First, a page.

I have a question for you: I am looking for a small diaphragm condenser microphone and like I said, being overseas, I need to do plenty of research before I make my decision and send for a microphone from someone coming back from the States. I have a Shure SM58 and a Studio Projects B1 so far but need something like a SDC with multi pattern (omni directional, specifically) for recording acoustic guitar. I had my mind set on a Behringer ECM8000, as they are highly praised for their flat response. Then, upon further researching, I found out the new models were not as great, and have a different curve response and higher self noise than previous models. The new generation is not recommended, even by noted Behringer loyal fans.

    So now that I have done a bit more reading, I have decided that getting a Behringer B-5 is really the way to go, with lower self noise than the ECM8000 and multi-pattern options as well. For the price, I think it is a steal. Could you recommend this based on what I need it for?

    Also, I am thinking of getting a Behringer XM8500 as a backup for the SM58. Based on reviews, this is sounds equal, if not better to than the SM58 (although I hear it is “hotter” but that’s nothing a bit of EQ can’t fix!).

    I would appreciate your insight 😀


    Jonathan Abarca


    1. Yes, I think you’ll be happy with a Behringer B-5. I haven’t done any detailed tests on it but I have used a pair of them for choir and organ recordings in a church, and they sound very good.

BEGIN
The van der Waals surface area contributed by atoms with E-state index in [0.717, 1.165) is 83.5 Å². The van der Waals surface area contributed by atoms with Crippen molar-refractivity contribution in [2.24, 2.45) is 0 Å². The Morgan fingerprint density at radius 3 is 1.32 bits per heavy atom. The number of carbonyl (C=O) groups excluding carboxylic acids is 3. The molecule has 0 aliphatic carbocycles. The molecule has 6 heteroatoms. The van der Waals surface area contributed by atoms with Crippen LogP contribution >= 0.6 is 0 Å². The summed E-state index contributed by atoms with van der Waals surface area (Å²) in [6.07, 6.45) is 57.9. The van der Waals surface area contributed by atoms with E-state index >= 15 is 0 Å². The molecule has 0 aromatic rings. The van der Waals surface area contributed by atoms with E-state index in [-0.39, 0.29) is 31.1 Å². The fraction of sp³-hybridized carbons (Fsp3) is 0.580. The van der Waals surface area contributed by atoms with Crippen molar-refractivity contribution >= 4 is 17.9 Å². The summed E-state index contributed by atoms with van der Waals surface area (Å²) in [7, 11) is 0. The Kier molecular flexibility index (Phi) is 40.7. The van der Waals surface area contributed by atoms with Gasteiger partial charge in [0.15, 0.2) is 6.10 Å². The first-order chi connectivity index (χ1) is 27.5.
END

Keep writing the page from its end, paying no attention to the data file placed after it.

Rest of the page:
I haven’t personally used an XM8500 mic, but as you say the reviews are good, and I wouldn’t hesitate to buy some if I needed them. Currently I have three XM1800 dynamic mics which are cheaper and noticeably worse, but they work nicely for live voice applications, and they’re so cheap I don’t mind if they get broken.

      Let me know how you get on with the B-5s, I’d be interested to hear.



      1. Hi Jonathan,

        Thank you for your prompt response. I have someone coming down from the States in July, I will send for a Behringer B-5 and I will let you know then how things panned out.

        Thanks again, and happy recording!




  2. Hi Jonathan,

    I wrote a few months back in regards to the B5; I’ve finally managed to get my hands on one and I’m happy to report back on it. It sounds much better than I expected, in fact, I’m still tinkering it, I need to lower my gain on my interface/preamp as the microphone is a lot louder than I had expected. I am satisfied with the mic, and I dare anyone to say that this is a bad microphone! In the hands of an experienced user, great things can be done 🙂


  3. I work in colleges, if a student breaks a Neumann or an EV it’s a lot of expense.
    So we bought a lot of Behringer mics etc.
    The C2s are surprisingly good. Great on acoustic guitars pianos and drum overheads.
    We have lots of xm8500 they are really nice, I have done blind tests with recordings of voice, guitar and acoustic guitar on xm8500 vs sm58s and generally 90% of students prefer the xm8500 sound. They are not as robust physically and don’t have the feedback rejection of the sm58 in live situations. But they’re really good in the studio. After doing A:B testing through our extensive mic locker I have found that xm8500 are a very good fit for YouTube broadcasting. A really nice sound, low noise floor, but through the beds and compress really well.


  4. Also, the ecm8000 is an excellent mic, great for speech, piano, room ambience, acoustic guitar and drum overheads. Sometimes they comes from factory and have odd high noise, I have noticed in the past that they really like solid 48v phantom power.